DVD REVIEW - Directed by Sean Carter. Starring Bella Thorne, Natalie Martinez, Chandler Riggs, Ioan Gruffudd, Leigh Whannell. USA 2017 Certificate : 15 86 mins.

Out now on DVD from Sony Home Entertainment.

Why do we keep watching? Our lives are short, and the news informs us that worldwide unrest and the escalating impact of climate change will inevitably make them much shorter. We have access to more movies that we will ever have time to watch. And, yet, we will still tune into SHARKNADO 5 or ANNABELLE 2 or another HALLOWEEN remake / “reboot” even though we have trod those particular paths many times before and, if done well, the familiarity will, at best, breed mild contentment rather than true satisfaction. KEEP WATCHING is a case in point – it achieves everything it sets out to do, it is skilfully put together and does indeed generate the level of intensity and discomfort it was clearly aiming for. But it’s well-trodden ground, folks.


With the rise of the found-footage horror movie in the 21st century, it was inevitable that the cycle would take the subjective camera trope of the slasher sub-genre (derived from PEEPING TOM) to its zenith and unleash a growing cluster of entire movies from the twisted perspective of the antagonist. The last two decades have seen an influx of movies built around this notion, most commonly via the strategically placed cameras and infiltrated homes arranged by the disturbed stalkers of technophobic chillers like RATTER, ALONE WITH HER, 388 ARLETTA AVENUE and HACKED. The device extends to non-found footage movies, including the MANIAC remake, which proved disturbingly effective in forcing us to experience the loneliness and brutal compulsions of Elijah Wood’s Joe Spinnell substitute through his eyes.


KEEP WATCHING has sat on a studio shelf so long that its adolescent WALKING DEAD star Chandler Riggs has grown up and died on the show in the interim. It is the latest trip to this particular well, and it probably won’t be the only one appearing this week in your local DVD-selling emporium. While immersing us in the overplayed home-invasion-ordeal-horror narrative (soon to be at a cinema near you with THE STRANGERS sequel), it also joins a 21st century cycle of genre flicks in which the villain(s) are puppet masters of murder and mayhem captured by fixed cameras in order to entertain the masses via a web feed. This concept has been recycled frequently since it seemed relatively fresh in Marc Evans’ underrated MY LITTLE EYE, a movie so ancient it was made in the days when complimenting someone on their pleasant derriere wasn’t deemed as socially abhorrent as fisting a stranger against their will.


Sean Carter’s film offers such an astonishingly elaborate set up – complete with a complex, precision-timed series of communications and challenges – that it also turns into yet another descendant of the SAW series, even to the point of roping in Leigh Whannell as a weed-smoking drop-out Uncle character who would be named “Dead Meat” if this were a Zucker Brothers spoof. The film opens with a news broadcast announcing a family slaughter that was streamed around the world to unsuspecting fake-news-era viewers who weren’t sure how to react. The latest homestead to be selected (via social media) by the perpetrators is a broken family unit headed by ineffectual Dad Ioan Gruffudd, his much younger trophy wife (Natalie Martinez), his pretty teenage daughter (Bella Thorne) – embittered at Dad’s new relationship so soon after her mum’s death – and her pubescent brother (Riggs). Dozens of mini cameras document their torment, most hidden in everyday household items like smoke detectors, oscillating fans and light fixtures - their presence unaware until the purpose of the sadistic game becomes apparent.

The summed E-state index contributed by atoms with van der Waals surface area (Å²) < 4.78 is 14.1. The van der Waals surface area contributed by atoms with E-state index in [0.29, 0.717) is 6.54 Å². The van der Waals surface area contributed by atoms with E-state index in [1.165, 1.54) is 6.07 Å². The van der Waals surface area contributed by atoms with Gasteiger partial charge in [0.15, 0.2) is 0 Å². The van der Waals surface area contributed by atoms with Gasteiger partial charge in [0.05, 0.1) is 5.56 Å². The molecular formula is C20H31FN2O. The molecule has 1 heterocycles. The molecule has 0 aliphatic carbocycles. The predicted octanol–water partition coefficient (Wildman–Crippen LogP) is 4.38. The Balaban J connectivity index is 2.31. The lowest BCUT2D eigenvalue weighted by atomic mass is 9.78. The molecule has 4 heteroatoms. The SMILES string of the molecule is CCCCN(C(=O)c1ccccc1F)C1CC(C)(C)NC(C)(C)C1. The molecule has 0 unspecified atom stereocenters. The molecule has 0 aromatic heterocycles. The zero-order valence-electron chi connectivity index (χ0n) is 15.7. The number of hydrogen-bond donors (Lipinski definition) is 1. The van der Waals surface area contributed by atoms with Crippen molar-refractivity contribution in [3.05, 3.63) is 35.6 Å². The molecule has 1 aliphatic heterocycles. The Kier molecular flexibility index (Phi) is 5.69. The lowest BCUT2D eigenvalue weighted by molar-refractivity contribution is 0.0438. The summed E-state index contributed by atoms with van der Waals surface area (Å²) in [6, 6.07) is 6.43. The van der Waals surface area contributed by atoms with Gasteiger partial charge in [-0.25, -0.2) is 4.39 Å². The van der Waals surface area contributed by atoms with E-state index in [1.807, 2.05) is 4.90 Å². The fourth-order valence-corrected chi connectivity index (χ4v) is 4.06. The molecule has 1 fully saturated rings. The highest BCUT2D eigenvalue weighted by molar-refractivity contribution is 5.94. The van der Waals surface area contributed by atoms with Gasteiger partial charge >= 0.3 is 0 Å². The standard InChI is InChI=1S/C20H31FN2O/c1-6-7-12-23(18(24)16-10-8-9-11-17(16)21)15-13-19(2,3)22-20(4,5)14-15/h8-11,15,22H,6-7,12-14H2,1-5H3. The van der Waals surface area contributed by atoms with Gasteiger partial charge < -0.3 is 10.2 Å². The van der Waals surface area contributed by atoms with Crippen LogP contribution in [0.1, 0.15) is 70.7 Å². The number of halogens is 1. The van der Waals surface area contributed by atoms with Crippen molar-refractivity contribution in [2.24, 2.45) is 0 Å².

As with many of its thematically similar predecessors, the assortment of cameras allows for a variety of offbeat, unnervingly voyeuristic POV shots, as well as moments (ogling Thorne as she prepares for a shower, capturing the comely Martinez from a certain angle in a low cut top) that genre-baiting critics will argue extend the casual sexism inherent in the original slasher cycle. The emphasis is on terrorisation rather than brutality, though the bloodless killings are nonetheless unpleasant, partly due to an unusual emphasis on asphyxiation and mostly because of the unforgiving, relentless tone of a film in which every avenue of potential hope is abruptly snuffed out. It relies too heavily on amped up audio jolts – like almost every other mainstream American horror film of our time – and the transformation of Thorne into a super-resilient 1990’s-style slasher movie final girl feels more like the need to fulfil a certain audience expectation than it does a believable character arc.


It differs from most of its kind by having a recognisable cast from TV and blockbuster movies and may be one of the first found-footage stalker movies to feature a drone as both instrument of terror and another means of capturing cool angles of the unfolding carnage. At this point in the game, however, its unwavering cynicism (right up to the final scene that gives the movie its title) is wearying rather than shocking. But…enough of us Keep Watching to ensure they Keep Producing so that your local branch of Asda (currently clearing shelf space for another twelve new found footage DVD releases with fancy slipcase covers) can Keep Selling.


Steven West







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This web site is owned and published by London FrightFest Limited.

FrightFest is the registered trade mark of London FrightFest Limited.
 © 2000 - 2018